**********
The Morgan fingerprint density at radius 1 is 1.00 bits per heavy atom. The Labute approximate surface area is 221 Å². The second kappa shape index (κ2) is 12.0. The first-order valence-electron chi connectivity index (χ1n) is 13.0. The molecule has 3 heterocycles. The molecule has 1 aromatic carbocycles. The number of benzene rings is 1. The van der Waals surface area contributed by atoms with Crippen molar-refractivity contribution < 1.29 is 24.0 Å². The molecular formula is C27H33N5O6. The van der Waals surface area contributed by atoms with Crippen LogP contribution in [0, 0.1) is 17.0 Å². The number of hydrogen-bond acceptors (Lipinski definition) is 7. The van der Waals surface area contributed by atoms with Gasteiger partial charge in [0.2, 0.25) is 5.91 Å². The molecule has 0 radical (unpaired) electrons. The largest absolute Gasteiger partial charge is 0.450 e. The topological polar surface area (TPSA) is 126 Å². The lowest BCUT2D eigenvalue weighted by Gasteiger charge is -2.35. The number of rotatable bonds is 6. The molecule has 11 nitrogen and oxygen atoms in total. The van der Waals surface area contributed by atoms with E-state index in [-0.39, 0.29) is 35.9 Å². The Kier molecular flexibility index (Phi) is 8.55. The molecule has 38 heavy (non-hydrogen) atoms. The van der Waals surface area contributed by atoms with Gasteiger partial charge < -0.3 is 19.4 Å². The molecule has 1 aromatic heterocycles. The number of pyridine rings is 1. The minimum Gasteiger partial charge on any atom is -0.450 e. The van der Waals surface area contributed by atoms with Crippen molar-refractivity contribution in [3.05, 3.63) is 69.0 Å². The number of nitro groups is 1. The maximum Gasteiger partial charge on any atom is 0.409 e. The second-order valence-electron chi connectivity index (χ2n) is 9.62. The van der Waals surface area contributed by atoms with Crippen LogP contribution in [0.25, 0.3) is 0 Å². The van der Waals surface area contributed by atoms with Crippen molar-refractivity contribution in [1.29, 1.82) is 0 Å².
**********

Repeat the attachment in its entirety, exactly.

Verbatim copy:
The Morgan fingerprint density at radius 1 is 1.00 bits per heavy atom. The Labute approximate surface area is 221 Å². The second kappa shape index (κ2) is 12.0. The first-order valence-electron chi connectivity index (χ1n) is 13.0. The molecule has 3 heterocycles. The molecule has 1 aromatic carbocycles. The number of benzene rings is 1. The van der Waals surface area contributed by atoms with Crippen molar-refractivity contribution < 1.29 is 24.0 Å². The molecular formula is C27H33N5O6. The van der Waals surface area contributed by atoms with Crippen LogP contribution in [0, 0.1) is 17.0 Å². The number of hydrogen-bond acceptors (Lipinski definition) is 7. The van der Waals surface area contributed by atoms with Gasteiger partial charge in [0.2, 0.25) is 5.91 Å². The molecule has 0 radical (unpaired) electrons. The largest absolute Gasteiger partial charge is 0.450 e. The topological polar surface area (TPSA) is 126 Å². The lowest BCUT2D eigenvalue weighted by Gasteiger charge is -2.35. The number of rotatable bonds is 6. The molecule has 11 nitrogen and oxygen atoms in total. The van der Waals surface area contributed by atoms with E-state index in [-0.39, 0.29) is 35.9 Å². The Kier molecular flexibility index (Phi) is 8.55. The molecule has 38 heavy (non-hydrogen) atoms. The van der Waals surface area contributed by atoms with Gasteiger partial charge < -0.3 is 19.4 Å². The molecule has 1 aromatic heterocycles. The number of pyridine rings is 1. The minimum Gasteiger partial charge on any atom is -0.450 e. The van der Waals surface area contributed by atoms with Crippen molar-refractivity contribution in [3.05, 3.63) is 69.0 Å². The number of nitro groups is 1. The maximum Gasteiger partial charge on any atom is 0.409 e. The second-order valence-electron chi connectivity index (χ2n) is 9.62. The van der Waals surface area contributed by atoms with Crippen LogP contribution in [0.25, 0.3) is 0 Å². The van der Waals surface area contributed by atoms with Crippen molar-refractivity contribution in [1.29, 1.82) is 0 Å².